Month Calendar View

Historic NZ events in November

Nov

1

Old-age Pensions Act becomes law

1898 Old-age Pensions Act becomes law

A world first, the Act gave a small means-tested pension to elderly people with few assets who were ‘of good moral character’. It was one of the major achievements of Richard Seddon’s Liberal government. Read more...

Polish refugees arrive in New Zealand

1944 Polish refugees arrive in New Zealand

Over 800 Polish refugees arrived in Wellington, seeking safety from war-torn Europe. For the 732 children and 102 adults it was the end of a long and perilous journey. Read more...

Nov

2

New Zealand Division leads breakthrough at El Alamein

1942 New Zealand Division leads breakthrough at El Alamein

At El Alamein in Egypt, the 2nd New Zealand Division opened the way for British armour, allowing the Allies to make a breakthrough and push the Axis forces in North Africa into retreat. Read more...

Nov

3

Manawatū rail link opened

1886 Manawatū rail link opened

Built by the privately owned Wellington and Manawatu Railway Company (WMR), the line helped open the Kapiti Coast, Horowhenua and Manawatū to European settlement. Read more...

'Summer time' reintroduced on trial basis

1974 'Summer time' reintroduced on trial basis

The trial proved popular with most New Zealanders and daylight saving of one hour between October and March was made permanent in 1975. Read more...

Birth of Anchor butter

1886 Birth of Anchor butter

From a dairy factory at Pukekura, Waikato, Henry Reynolds launched his Anchor butter. The brand name, allegedly inspired by a tattoo on the arm of one of his workers, would become one of this country’s best-known trademarks. Read more...

Nov

4

New Zealand Division captures Le Quesnoy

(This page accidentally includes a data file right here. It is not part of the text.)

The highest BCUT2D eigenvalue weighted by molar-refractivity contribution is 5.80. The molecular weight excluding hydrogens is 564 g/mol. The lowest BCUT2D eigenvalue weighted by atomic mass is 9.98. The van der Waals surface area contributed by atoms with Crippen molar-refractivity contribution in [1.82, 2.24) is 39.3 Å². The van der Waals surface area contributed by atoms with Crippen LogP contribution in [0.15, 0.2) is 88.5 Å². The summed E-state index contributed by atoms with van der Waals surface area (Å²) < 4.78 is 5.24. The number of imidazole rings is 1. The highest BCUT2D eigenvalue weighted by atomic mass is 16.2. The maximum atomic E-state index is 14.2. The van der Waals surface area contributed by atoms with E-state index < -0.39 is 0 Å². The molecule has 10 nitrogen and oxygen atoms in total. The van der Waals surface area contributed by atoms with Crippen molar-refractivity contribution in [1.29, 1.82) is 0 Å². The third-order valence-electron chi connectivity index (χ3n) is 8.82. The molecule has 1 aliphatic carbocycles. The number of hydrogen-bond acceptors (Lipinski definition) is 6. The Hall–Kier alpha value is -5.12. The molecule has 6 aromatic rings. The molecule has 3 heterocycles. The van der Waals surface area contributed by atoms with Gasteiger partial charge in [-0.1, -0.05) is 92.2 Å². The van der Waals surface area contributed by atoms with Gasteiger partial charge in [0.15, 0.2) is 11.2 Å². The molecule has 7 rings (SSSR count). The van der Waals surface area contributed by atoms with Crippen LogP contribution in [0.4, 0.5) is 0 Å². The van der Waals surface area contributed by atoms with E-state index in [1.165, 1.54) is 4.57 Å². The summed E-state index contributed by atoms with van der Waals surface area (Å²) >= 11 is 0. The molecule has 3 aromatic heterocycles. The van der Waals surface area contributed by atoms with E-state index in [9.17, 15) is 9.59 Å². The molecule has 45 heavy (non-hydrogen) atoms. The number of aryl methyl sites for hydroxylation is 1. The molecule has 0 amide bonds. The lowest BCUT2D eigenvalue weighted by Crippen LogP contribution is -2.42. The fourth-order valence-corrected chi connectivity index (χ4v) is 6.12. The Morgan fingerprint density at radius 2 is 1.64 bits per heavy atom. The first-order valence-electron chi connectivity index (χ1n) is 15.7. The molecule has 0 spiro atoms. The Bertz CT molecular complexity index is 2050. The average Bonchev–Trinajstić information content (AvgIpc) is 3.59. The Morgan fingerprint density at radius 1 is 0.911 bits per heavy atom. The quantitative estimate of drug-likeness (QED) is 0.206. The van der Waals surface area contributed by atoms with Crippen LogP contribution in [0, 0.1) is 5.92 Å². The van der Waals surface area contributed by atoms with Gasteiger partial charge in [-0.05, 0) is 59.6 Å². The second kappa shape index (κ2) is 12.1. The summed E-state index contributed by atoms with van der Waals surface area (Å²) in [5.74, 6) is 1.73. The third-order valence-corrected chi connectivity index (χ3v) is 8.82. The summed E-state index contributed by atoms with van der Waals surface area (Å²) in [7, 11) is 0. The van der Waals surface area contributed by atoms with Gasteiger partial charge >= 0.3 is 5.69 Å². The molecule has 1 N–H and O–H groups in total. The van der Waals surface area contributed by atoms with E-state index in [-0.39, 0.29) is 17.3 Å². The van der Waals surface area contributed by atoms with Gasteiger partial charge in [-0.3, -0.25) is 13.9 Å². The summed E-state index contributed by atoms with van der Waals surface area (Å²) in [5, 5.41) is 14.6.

1918 New Zealand Division captures Le Quesnoy

By early November 1918 Germany stood alone against the Allies and revolution was breaking out behind the lines. But the German army was still resisting on the Western Front, and the New Zealanders’ capture of the walled northern French town of Le Quesnoy was a bold feat of arms. Read more...

Phar Lap wins the Melbourne Cup

1930 Phar Lap wins the Melbourne Cup

Ridden by Jimmy Pike, the New Zealand-bred (but Australian-owned) wonder-horse beat Second Wind by two lengths to claim one of his greatest victories. Read more...

Nov

5

Invasion of pacifist settlement at Parihaka

1881 Invasion of pacifist settlement at Parihaka

About 1600 government troops invaded the western Taranaki settlement of Parihaka, which had come to symbolise peaceful resistance to the confiscation of Māori land.

Read more...

Battle of Featherston Street

1913 Battle of Featherston Street

The ‘Battle of Featherston Street’, in downtown Wellington, saw some of the most violent street fighting of the 1913 Great Strike. Read more...

Nov

6

Last spike completes North Island main trunk railway

1908 Last spike completes North Island main trunk railway

Prime Minister Sir Joseph Ward ceremonially opened the North Island main trunk railway line by driving home a final polished silver spike at Manganuioteao, between National Park and Ohākune. Read more...

Nov

7

The <em>Acheron</em> arrives to survey New Zealand waters

1848 The Acheron arrives to survey New Zealand waters

Captained by John Lort Stokes, the paddle steamer Acheron spent four years charting the New Zealand coastline. Read more...

Public Service Act passed into law

1912 Public Service Act passed into law

The Public Service Act was passed into law, creating a framework for New Zealand’s bureaucracy that was to endure until 1988. The Act was the brainchild of lawyer Alexander Herdman, a senior minister in the new Reform Party government. Read more...